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DHS Releases Quadrennial Homeland Security Review

July 3, 2014
By Sandra Jontz
E-mail About the Author

Review mirrors that of four years ago, though officials recognize a need for tweaks to address emerging threats to national security.

The Department of Homeland Security’s (DHS) newly released strategic priorities for the next four years differ little from its vision in the Quadrennial Homeland Security Review (QHSR) of 2010, though officials recognize the need for tweaks to mission points as it works to address emerging threats to national security.

The department’s in-house assessment, mandated by Congress, spotlights its five security missions as combating threats of terrorism, both foreign and domestic; securing and managing U.S. borders; enforcing immigration laws; safeguarding cyberspace; and strengthening national preparedness and resiliency.

Cyberthreats are becoming more decentralized and harder to detect and “pose even greater concern to our critical infrastructure systems as they become increasingly interdependent,” reads a portion of the report. The threats are “illustrated by the real, pervasive and ongoing series of attacks on our public and private infrastructure,” which provide services such as energy, telecommunications, water, transportation and financial.

Through the report, however, DHS leaders fail to place the proper emphasis on cybersecurity threats, opined Stewart Baker, former assistant secretary for policy at DHS, in his June 20 testimony before the U.S. House of Representatives’ Homeland Security Committee.

“From my perspective, it is not clear that areas like cybersecurity or nuclear terrorism were approached with the same level of care as other forms of terrorism,” Baker testified. “With respect to cybersecurity, the 2014 QHSR has little new to say about the need to recruit and develop a skilled cybersecurity workforce, for instance. It also does not appropriately prioritize the importance of protecting critical U.S. infrastructure from espionage.”

Additionally, the United States’ increasing reliance on network technology has made the country more vulnerable to cyber attacks rather than less. “A hacker can today cause a level of damage from his living room that would have been inconceivable as recently as 10 years ago,” Baker testified.

The department, created after the terrorist attacks of Sept. 11, 2001, integrated 22 federal departments and agencies with the mission to protect the United States.

“More than 12 years after the attacks, … the United States is poised to begin a new era in homeland security. Long-term changes in the security environment and critical advances in homeland security capabilities require us to rethink the work DHS does with our partners—the work of building a safe, secure and resilient nation,” reads a portion of the report.

Challenges that could define the forthcoming “new era” are punctuated by the rise of fiscal challenges, increased volatility around the globe, instability in major energy-producing regions, resource constraints in more densely populated regions and rapid technological change that impacts how people live, work, communicate, travel and access knowledge.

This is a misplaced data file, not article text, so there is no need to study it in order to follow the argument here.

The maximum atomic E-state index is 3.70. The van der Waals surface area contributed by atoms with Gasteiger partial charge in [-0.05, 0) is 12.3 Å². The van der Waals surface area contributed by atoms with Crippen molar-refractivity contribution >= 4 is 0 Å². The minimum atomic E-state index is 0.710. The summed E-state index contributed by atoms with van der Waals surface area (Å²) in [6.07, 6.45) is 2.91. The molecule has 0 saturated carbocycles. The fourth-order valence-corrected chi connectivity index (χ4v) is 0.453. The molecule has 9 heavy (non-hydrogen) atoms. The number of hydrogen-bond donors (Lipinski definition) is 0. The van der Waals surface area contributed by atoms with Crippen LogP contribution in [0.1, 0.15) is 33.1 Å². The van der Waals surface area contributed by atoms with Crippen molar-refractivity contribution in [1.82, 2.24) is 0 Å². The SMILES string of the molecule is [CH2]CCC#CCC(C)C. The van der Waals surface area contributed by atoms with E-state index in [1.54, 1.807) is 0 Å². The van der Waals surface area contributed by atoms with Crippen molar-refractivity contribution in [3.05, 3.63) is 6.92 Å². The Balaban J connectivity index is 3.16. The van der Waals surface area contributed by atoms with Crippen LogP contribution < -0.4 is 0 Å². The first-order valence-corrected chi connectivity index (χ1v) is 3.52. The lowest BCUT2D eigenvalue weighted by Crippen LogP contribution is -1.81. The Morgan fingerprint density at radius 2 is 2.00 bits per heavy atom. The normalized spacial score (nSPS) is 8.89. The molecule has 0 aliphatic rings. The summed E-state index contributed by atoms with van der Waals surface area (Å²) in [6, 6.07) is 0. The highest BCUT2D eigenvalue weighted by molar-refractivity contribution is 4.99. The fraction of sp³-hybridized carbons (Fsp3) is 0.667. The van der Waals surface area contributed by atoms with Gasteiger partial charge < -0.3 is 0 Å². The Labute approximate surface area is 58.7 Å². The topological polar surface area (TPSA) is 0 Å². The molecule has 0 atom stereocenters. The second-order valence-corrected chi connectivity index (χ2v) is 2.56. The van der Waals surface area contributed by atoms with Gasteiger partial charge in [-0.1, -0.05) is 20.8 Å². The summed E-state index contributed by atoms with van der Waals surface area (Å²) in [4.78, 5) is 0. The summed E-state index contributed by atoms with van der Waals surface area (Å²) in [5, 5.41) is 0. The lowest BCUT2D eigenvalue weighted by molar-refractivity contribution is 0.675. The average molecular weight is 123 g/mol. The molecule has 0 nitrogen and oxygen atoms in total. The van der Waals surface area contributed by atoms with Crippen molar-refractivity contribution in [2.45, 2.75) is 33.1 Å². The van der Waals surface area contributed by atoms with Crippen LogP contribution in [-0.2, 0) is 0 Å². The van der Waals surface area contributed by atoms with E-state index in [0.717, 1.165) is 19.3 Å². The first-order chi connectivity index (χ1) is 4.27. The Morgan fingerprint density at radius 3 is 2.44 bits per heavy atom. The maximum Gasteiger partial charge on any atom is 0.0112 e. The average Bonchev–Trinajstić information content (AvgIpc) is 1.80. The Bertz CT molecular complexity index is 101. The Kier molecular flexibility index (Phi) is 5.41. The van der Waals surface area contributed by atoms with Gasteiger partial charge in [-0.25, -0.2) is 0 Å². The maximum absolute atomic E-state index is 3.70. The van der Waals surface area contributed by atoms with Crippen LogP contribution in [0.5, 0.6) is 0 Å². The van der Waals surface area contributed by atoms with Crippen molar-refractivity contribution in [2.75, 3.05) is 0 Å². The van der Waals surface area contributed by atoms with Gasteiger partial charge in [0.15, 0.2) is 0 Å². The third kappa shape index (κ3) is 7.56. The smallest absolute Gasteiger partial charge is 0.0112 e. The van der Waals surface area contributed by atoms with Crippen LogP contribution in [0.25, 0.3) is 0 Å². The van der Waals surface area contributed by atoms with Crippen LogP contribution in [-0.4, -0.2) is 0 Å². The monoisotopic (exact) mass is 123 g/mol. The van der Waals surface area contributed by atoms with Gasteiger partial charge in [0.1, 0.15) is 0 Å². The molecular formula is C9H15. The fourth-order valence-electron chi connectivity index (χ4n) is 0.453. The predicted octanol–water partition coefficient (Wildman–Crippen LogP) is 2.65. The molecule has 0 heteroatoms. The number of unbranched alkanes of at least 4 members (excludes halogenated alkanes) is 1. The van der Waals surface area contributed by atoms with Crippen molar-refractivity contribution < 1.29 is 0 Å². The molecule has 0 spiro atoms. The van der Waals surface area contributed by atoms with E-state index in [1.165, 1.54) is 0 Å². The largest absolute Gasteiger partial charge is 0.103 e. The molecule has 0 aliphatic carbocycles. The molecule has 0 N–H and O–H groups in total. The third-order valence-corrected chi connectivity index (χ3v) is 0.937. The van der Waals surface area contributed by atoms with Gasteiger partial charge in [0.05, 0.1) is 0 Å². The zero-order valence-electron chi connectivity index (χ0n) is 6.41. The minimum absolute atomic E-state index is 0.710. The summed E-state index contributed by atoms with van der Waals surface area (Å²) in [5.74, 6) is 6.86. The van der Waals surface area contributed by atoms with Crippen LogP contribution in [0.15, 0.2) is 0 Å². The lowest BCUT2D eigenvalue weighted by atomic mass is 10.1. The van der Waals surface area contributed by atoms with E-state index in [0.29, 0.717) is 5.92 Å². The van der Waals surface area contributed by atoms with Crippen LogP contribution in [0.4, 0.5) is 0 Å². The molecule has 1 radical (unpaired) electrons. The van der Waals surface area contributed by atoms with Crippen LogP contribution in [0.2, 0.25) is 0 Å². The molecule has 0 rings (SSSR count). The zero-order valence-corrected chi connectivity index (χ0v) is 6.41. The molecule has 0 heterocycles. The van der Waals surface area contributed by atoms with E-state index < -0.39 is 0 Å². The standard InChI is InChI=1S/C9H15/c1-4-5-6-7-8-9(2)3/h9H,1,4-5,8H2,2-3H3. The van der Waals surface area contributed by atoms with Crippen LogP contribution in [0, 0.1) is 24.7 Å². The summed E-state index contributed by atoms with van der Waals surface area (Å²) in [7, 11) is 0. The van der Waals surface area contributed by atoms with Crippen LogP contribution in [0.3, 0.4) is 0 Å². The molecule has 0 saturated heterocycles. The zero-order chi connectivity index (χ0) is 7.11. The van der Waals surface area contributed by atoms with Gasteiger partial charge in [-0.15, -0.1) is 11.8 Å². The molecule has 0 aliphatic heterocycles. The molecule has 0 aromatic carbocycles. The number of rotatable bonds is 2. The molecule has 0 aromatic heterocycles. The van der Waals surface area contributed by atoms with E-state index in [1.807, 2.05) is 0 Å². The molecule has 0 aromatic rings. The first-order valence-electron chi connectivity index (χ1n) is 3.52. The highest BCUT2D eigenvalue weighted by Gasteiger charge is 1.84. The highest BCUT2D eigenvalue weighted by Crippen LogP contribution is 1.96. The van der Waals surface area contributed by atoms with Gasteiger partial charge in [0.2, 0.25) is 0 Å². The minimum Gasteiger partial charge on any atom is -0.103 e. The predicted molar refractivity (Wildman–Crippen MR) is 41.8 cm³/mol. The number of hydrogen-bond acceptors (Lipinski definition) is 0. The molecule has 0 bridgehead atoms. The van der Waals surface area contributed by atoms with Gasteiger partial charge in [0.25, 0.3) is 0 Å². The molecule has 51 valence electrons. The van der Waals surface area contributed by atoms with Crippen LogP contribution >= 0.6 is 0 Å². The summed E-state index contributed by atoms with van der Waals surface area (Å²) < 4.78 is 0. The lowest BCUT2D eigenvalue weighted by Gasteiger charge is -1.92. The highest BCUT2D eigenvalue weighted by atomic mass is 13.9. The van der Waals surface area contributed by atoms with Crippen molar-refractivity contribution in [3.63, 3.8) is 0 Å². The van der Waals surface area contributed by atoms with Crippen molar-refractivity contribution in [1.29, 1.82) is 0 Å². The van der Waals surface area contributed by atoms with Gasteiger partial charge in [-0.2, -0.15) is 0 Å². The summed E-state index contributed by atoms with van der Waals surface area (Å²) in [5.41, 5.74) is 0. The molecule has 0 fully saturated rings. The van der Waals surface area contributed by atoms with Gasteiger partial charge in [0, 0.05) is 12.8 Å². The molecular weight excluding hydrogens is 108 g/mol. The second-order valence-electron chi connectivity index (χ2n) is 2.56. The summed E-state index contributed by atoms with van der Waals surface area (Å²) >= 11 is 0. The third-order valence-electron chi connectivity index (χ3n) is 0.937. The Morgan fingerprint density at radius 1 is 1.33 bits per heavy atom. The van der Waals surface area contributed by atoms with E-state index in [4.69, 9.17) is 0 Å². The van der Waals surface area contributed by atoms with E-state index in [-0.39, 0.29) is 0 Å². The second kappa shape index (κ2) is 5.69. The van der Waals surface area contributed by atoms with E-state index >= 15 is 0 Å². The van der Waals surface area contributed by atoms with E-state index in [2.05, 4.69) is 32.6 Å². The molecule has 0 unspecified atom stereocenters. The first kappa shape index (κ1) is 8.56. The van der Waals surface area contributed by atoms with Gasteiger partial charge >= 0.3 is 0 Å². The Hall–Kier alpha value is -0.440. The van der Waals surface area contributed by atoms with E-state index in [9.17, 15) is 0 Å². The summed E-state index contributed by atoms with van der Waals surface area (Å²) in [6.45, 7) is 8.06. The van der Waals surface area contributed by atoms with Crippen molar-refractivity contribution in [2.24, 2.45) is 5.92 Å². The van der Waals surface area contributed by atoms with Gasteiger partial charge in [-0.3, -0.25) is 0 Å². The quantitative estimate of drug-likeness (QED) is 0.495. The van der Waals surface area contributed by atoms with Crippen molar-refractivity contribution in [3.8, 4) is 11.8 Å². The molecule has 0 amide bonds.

The department remains guided by the five basic homeland security missions spelled out in the 2010 review, though tailored to address emerging threats and hazards such as the Deepwater Horizon oil spill in 2010 and Hurricane Sandy in 2012. “Natural hazards are becoming more costly to address, with increasing variable consequences due in part to drivers such as climate change and interdependent and aging infrastructure,” the report states.

And while the department maintains that the leadership of al-Qaida leadership in Afghanistan and Pakistan have been degraded, a rise since 2009 in splinter al-Qaida affiliates exhibited “repeated attempts to export terrorism” to the United States, making it a new challenge to protect the nation. Additionally, the United States remains vulnerable to domestic-based radicalized “lone offenders,” who can present multiple forms of threats, and because they act independently, are harder to detect. To address the issue, the DHS has floated public service campaigns such as, “If you see something, say something,” and closer collaborations between federal, state and local law enforcement.

The assessment’s release was met by congressional criticism because it was delivered six months late to Congress, and the department’s programs are “unaffordable,” according to Rep. Jeff Duncan (R-SC).

“DHS currently plans to spend 30 percent more on its major acquisition programs than it has planned for in its five-year funding plan,” Duncan writes in a blog posted on The Hill’s website. “Some of these programs support critical missions in protecting U.S. borders, screening travelers, improving disaster response, and securing critical infrastructure. Yet, DHS’s refusal to hold its acquisition programs to high fiscal discipline directly impacts their ability to meet its mission to secure the homeland.”

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